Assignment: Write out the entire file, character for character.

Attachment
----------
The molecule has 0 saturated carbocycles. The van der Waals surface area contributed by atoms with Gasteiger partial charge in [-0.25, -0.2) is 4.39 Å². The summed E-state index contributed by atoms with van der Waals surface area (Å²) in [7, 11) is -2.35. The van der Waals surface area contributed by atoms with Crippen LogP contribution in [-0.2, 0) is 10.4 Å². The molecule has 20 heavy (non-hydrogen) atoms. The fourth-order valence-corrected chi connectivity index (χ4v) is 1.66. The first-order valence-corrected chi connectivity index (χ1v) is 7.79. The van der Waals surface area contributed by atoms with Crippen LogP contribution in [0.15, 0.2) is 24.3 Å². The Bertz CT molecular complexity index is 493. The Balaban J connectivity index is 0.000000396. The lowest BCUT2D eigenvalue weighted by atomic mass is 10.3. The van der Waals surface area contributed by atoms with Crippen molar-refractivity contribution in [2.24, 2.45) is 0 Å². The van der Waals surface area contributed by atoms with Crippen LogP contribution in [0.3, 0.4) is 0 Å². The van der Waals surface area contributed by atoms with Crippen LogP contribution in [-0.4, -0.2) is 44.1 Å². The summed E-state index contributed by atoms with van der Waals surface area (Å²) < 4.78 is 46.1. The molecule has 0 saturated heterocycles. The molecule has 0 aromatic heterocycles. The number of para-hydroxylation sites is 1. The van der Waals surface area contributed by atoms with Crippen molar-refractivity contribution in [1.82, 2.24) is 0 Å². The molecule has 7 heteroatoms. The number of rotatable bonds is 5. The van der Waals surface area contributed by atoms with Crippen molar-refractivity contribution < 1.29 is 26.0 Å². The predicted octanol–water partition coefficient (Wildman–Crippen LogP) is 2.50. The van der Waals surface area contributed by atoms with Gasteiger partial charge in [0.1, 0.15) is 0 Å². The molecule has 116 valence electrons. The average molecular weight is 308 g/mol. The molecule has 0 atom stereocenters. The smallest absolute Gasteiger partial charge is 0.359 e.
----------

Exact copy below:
The molecule has 0 saturated carbocycles. The van der Waals surface area contributed by atoms with Gasteiger partial charge in [-0.25, -0.2) is 4.39 Å². The summed E-state index contributed by atoms with van der Waals surface area (Å²) in [7, 11) is -2.35. The van der Waals surface area contributed by atoms with Crippen LogP contribution in [-0.2, 0) is 10.4 Å². The molecule has 20 heavy (non-hydrogen) atoms. The fourth-order valence-corrected chi connectivity index (χ4v) is 1.66. The first-order valence-corrected chi connectivity index (χ1v) is 7.79. The van der Waals surface area contributed by atoms with Crippen LogP contribution in [0.15, 0.2) is 24.3 Å². The Bertz CT molecular complexity index is 493. The Balaban J connectivity index is 0.000000396. The lowest BCUT2D eigenvalue weighted by atomic mass is 10.3. The van der Waals surface area contributed by atoms with Crippen molar-refractivity contribution in [2.24, 2.45) is 0 Å². The van der Waals surface area contributed by atoms with Crippen LogP contribution in [0.3, 0.4) is 0 Å². The van der Waals surface area contributed by atoms with Crippen LogP contribution in [-0.4, -0.2) is 44.1 Å². The summed E-state index contributed by atoms with van der Waals surface area (Å²) < 4.78 is 46.1. The molecule has 0 saturated heterocycles. The molecule has 0 aromatic heterocycles. The number of para-hydroxylation sites is 1. The van der Waals surface area contributed by atoms with Crippen molar-refractivity contribution in [1.82, 2.24) is 0 Å². The molecule has 7 heteroatoms. The number of rotatable bonds is 5. The van der Waals surface area contributed by atoms with Crippen molar-refractivity contribution < 1.29 is 26.0 Å². The predicted octanol–water partition coefficient (Wildman–Crippen LogP) is 2.50. The van der Waals surface area contributed by atoms with Gasteiger partial charge in [0.1, 0.15) is 0 Å². The molecule has 116 valence electrons. The average molecular weight is 308 g/mol. The molecule has 0 atom stereocenters. The smallest absolute Gasteiger partial charge is 0.359 e.